Vernor Vinge is best known for three things: his 1981 landmark novella True Names, cited by many as the true precursor of cyberpunk; his creation of The Singularity, that moment beyond which the future becomes incomprehensible; and the almost glacial slowness of his output—six novels and barely twenty stories in forty years.
His methods are vindicated by the quality of his work. A Fire Upon the Deep was one of the finest SF novels of the 1990s. Its prequel A Deepness in The Sky was thought by many to be even better. Both won Hugo and other awards. In the seven years since A Deepness in The Sky, Vinge has won two more Hugo awards, for his only two short works of the last fifteen years (discounting an extract from Rainbows End that appeared in a non-genre magazine in 2004). In a field noted for its fecundity, his growing weight of influence for such a small output makes Rainbows End a major event.
For the first time a Vinge novel has a near-future setting, exploring current concerns about personal and state security, and how the ever-accelerating progress in technology will affect them. Rainbows End is a political thriller set twenty years from now, when surveillance of the individual by both state and corporation is so all-pervasive that secrecy is impossible, and has been replaced by systematic disinformation. People routinely use avatars to attend remote meetings, but the avatars themselves are vulnerable to identity hijacking. Each and every electronic device can be monitored by the near-omnipresent Department of Homeland Security.
Seventy-five-year-old Robert Gu is our window into Vinge's world. Gu is Vinge's finest creation to date: an acclaimed poet who is also a misanthropic bully, targeting his victims with unerring accuracy. Alzheimer's has robbed him of his talent; his struggle to regain it only adds to his frustration, which he takes out on his granddaughter, until his son finds out and threatens to put him in a retirement home. Faced with the threat of losing contact with his remaining family, Gu starts to modify his behaviour.
Adults as well as children attend school in mixed classes, and Gu forms a partnership with nine-year-old Juan Orozco, another misfit. Juan realizes that Gu has a now almost unique gift, the ability to craft words. Ironically, the composition that so impresses Juan is only a shadow of Gu's work in his prime, but it is still noteworthy; technology is now so sophisticated that anyone can make films or other art forms, but creativity is withering without the true learning that comes with time, study, and struggle.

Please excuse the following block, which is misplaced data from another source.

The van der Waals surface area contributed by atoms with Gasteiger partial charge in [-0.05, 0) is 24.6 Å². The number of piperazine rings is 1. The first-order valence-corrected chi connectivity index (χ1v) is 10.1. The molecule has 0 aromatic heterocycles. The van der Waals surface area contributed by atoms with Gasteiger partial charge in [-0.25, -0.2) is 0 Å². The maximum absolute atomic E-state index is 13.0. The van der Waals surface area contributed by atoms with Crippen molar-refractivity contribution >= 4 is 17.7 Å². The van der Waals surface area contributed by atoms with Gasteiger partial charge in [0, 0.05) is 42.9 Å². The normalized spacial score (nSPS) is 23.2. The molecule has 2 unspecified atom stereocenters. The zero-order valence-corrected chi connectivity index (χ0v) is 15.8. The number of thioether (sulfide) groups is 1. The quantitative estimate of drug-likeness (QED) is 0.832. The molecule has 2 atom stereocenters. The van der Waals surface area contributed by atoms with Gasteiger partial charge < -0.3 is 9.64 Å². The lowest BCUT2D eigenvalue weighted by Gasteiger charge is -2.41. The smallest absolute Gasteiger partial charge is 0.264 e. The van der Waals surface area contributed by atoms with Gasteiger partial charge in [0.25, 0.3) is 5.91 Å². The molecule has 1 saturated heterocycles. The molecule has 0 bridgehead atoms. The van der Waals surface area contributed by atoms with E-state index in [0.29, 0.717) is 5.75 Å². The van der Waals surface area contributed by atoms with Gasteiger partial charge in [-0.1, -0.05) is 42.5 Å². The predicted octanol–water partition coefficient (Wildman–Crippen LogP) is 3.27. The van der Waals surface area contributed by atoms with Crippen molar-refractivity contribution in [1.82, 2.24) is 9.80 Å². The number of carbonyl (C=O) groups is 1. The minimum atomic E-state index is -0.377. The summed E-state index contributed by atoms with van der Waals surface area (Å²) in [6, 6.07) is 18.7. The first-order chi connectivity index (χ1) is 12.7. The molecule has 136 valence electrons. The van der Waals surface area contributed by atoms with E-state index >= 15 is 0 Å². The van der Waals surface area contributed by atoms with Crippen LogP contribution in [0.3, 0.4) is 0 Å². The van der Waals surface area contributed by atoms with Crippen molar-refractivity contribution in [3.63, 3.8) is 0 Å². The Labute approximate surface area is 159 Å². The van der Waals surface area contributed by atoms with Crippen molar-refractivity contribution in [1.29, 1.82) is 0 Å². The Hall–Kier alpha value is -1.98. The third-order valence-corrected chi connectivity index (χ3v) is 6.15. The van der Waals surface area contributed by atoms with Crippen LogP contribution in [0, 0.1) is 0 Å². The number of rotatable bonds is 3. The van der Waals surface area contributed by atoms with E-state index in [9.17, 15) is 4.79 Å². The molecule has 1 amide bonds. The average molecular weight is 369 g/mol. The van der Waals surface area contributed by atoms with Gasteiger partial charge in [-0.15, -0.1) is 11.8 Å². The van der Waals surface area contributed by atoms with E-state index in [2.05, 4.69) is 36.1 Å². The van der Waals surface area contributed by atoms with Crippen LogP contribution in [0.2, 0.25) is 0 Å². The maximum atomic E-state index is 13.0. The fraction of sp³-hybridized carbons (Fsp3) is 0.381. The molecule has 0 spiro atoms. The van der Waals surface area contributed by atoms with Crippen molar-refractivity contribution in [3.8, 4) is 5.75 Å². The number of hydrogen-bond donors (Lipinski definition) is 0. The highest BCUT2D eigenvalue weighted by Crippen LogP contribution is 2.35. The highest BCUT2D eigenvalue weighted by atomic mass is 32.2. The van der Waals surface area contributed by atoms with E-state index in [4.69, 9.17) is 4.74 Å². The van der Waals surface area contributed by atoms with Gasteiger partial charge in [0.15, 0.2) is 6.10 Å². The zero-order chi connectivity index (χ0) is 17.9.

The new elite are those who can build networks of influence and direct their peers, and so Juan and Gu collaborate on a networking project for their exams. However, a terrorist cell has targeted Juan, and Gu is drawn into a plot to launch a highly selective biological attack. Conspiracies proliferate, and as he softens toward the boy he originally derided as his idiot protégé, Gu becomes the pawn of The Mysterious Stranger, a terrorist avatar who is Gu's Mephistopheles in a Faustian pact that threatens Gu, his friends, and his family.
Rainbows End is a complex, densely plotted novel with (ultimately) sympathetic characters that is both enjoyable as fiction, and thought-provoking about the world to come, and the world we live in now. In that respect, it is pure SF in the truly classic—"Astounding"—sense, whereby the author looks at where we are now and extrapolates in a straight line to, say, twenty years time.
We live in times of almost constant surveillance, but in Vinge's future, surveillance not only isn't going to go away, but will actually get worse. I live in the UK, which has gone far further toward constant monitoring of its citizens than the US, and has been dubbed "the surveillance capital of the western world." Those who advocate such never-ending intrusion—policemen and politicians, safety campaigners and other single-issue lobbyists, supermarket owners and manufacturers—appear to have no understanding of or no concern for the psychological consequences of asking society's members to live like lab rats, under constant scrutiny.
The characters in Rainbows End have learned to adapt to, and more importantly, have learned how to cope with the emotional consequences of, severely limited privacy, and it is this unexpected aspect that gives Rainbows End an extra dimension, beyond prophetic fiction. Rainbows End is almost a survival handbook for the times that we live in.
I'm unsure whether society will quite embrace so much change in the next two decades as Vinge would have us believe: he shares with many other technophiles an inability or unwillingness to accept most people's resistance to change. Even allowing for the increasing pace of technological advance, Rainbows End feels as if it's set twenty years too early. Nonetheless, whether it takes twenty, thirty, or even fifty years, I'm sure that much of what Vinge writes about will happen. There are enough unresolved plot threads that I suspect the inevitable sequel, but for once I didn't mind.
Rainbows End is sure to be featured on many best-of lists for 2006, and rightly so.
Colin Harvey lives just outside Bristol, in the U.K., with his wife and two spaniels. He is the author of a dozen short stories that have appeared in magazines such as Gothic.net, Pedestal Magazine, and Flash Me, while his novel Vengeance was published by the Winterborn Press in late 2005.